Hiccups


Background

Diagnosis

Pathophysiology

Differential

Acute: Benign, Self-Limited Chronic: Persistent, Intractable
Gastric distention Central nervous system structural lesions
Alcohol intoxication Vagal or phrenic nerve irritation
Excessive smoking Metabolic: uremia, hyperglycemia
Abrupt change in environmental temperature General anesthesia
Psychogenic Surgical procedures: thoracic, abdominal, prostate and urinary tract, craniotomy
Foreign body in ear touching tympanic membrane (especially hair)

Treatment

  1. Persistent and intractable
  2. In benign cases / underlying cause unlikely, Options listed below:
Physical Maneuvers
Remove foreign body from ear
Swallow a teaspoon of sugar
Sip ice water
Drink water quickly
Drug Initial Dose Maintenance Dose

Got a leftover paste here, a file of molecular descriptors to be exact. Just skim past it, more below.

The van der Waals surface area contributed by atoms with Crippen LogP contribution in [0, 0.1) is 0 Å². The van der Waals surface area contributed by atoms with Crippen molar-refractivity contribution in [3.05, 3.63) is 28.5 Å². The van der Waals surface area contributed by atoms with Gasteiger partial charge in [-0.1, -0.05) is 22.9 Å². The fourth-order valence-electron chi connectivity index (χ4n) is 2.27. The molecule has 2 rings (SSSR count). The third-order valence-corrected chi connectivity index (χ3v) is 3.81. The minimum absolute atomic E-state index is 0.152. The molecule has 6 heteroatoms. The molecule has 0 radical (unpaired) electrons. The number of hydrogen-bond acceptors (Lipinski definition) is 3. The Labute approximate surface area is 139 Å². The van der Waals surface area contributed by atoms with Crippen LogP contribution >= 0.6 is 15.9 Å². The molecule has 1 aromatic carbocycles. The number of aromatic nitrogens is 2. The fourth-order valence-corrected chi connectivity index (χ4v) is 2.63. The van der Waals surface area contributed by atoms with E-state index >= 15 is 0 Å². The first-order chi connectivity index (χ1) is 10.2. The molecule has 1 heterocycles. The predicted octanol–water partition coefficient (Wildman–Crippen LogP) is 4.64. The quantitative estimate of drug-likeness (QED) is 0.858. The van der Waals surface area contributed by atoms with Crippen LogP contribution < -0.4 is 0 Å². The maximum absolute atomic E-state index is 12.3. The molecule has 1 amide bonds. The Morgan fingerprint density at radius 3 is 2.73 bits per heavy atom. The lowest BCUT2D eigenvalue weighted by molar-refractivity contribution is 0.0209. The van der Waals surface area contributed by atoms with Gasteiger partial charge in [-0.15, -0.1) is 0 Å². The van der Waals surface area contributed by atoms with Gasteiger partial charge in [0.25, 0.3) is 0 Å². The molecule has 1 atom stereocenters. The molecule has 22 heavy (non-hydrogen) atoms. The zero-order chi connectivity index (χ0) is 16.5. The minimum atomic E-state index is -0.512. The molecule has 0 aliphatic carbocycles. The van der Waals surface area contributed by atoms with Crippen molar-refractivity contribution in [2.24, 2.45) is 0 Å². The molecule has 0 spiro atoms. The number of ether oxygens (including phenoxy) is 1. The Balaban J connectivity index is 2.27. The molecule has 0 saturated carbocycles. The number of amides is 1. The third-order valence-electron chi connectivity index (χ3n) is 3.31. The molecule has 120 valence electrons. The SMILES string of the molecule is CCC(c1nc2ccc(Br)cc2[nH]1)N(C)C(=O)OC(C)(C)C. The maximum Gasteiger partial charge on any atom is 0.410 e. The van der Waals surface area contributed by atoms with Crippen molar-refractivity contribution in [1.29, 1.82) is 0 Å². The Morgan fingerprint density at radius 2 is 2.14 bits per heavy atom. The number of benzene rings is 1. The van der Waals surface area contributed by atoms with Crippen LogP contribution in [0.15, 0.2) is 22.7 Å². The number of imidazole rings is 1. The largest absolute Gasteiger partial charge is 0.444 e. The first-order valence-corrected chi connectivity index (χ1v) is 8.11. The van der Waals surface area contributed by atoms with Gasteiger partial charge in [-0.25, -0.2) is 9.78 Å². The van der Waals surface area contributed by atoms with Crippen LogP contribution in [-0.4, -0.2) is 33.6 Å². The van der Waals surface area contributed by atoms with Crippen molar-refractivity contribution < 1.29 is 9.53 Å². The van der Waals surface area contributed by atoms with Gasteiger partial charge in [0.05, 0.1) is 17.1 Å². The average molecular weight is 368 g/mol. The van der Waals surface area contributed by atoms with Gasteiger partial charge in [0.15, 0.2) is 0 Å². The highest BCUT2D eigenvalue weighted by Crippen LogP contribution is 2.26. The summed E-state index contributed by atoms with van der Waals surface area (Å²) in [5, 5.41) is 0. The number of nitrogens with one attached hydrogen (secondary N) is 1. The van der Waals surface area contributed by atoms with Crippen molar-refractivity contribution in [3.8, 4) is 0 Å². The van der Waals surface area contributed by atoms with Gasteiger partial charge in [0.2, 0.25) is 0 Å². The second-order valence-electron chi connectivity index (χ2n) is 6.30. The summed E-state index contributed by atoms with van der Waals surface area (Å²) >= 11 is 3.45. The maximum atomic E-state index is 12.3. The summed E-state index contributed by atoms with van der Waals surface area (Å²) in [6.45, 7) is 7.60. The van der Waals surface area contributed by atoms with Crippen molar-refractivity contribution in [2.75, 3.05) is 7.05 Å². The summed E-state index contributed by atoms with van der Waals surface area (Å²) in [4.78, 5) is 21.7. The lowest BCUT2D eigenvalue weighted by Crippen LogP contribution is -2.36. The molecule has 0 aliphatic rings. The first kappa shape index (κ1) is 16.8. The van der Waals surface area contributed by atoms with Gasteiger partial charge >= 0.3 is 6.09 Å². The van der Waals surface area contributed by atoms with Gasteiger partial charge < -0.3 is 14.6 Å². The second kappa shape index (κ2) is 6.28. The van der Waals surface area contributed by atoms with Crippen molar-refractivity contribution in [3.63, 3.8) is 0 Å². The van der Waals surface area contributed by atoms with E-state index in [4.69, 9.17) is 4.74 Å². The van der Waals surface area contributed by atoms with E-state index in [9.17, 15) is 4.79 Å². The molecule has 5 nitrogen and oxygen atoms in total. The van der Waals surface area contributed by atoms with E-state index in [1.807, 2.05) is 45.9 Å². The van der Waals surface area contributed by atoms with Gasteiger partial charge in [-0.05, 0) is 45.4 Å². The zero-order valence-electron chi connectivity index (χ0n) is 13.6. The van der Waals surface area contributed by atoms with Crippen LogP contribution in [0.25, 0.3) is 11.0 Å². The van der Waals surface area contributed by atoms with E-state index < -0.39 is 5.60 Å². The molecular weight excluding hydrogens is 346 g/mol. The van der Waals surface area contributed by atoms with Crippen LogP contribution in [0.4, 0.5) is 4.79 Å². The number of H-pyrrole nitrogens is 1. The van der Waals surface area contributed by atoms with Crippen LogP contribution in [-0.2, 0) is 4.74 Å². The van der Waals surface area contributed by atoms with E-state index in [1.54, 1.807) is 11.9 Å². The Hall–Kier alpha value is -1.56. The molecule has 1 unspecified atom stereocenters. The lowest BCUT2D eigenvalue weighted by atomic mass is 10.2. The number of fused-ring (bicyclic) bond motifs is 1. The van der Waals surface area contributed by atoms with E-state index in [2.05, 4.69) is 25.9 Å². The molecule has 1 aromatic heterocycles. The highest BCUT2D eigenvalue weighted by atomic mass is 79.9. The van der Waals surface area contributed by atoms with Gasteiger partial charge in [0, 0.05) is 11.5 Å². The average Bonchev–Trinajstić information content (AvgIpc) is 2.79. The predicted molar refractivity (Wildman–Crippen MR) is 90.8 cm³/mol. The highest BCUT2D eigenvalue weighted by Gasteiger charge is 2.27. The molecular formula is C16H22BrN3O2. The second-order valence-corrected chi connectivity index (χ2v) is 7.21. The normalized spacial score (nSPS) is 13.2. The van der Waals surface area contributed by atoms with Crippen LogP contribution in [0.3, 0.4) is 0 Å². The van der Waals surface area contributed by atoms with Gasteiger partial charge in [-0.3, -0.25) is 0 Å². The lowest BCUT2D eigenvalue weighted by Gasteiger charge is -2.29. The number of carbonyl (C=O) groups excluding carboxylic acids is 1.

Chlorpromazine 25–50 mg IV, repeat in 2–4 h if needed 25–50 mg PO three to four times a day
Metoclopramide 10 mgs IV or IM 10–20 mg PO three times a day for 10 d
Haloperidol 2–5 mg IM 1–4 mg PO three times a day
Nifedipine 10–20 mg PO 10–20 mg PO three to four times a day
Valproic acid 15 mg/kg PO 15 mg/kg PO three times a day
Baclofen 10 mg PO 10 mg PO three times a day
Gabapentin (for suspected neurologic cause) 100 mg 100 mg PO three times a day

 

Disposition

  1. If benign: D/C to home; F/U as outpatient
  2. If intractable (>1 mo duration): may require admission for careful work-up, especially if patient is unable to sleep because of hiccups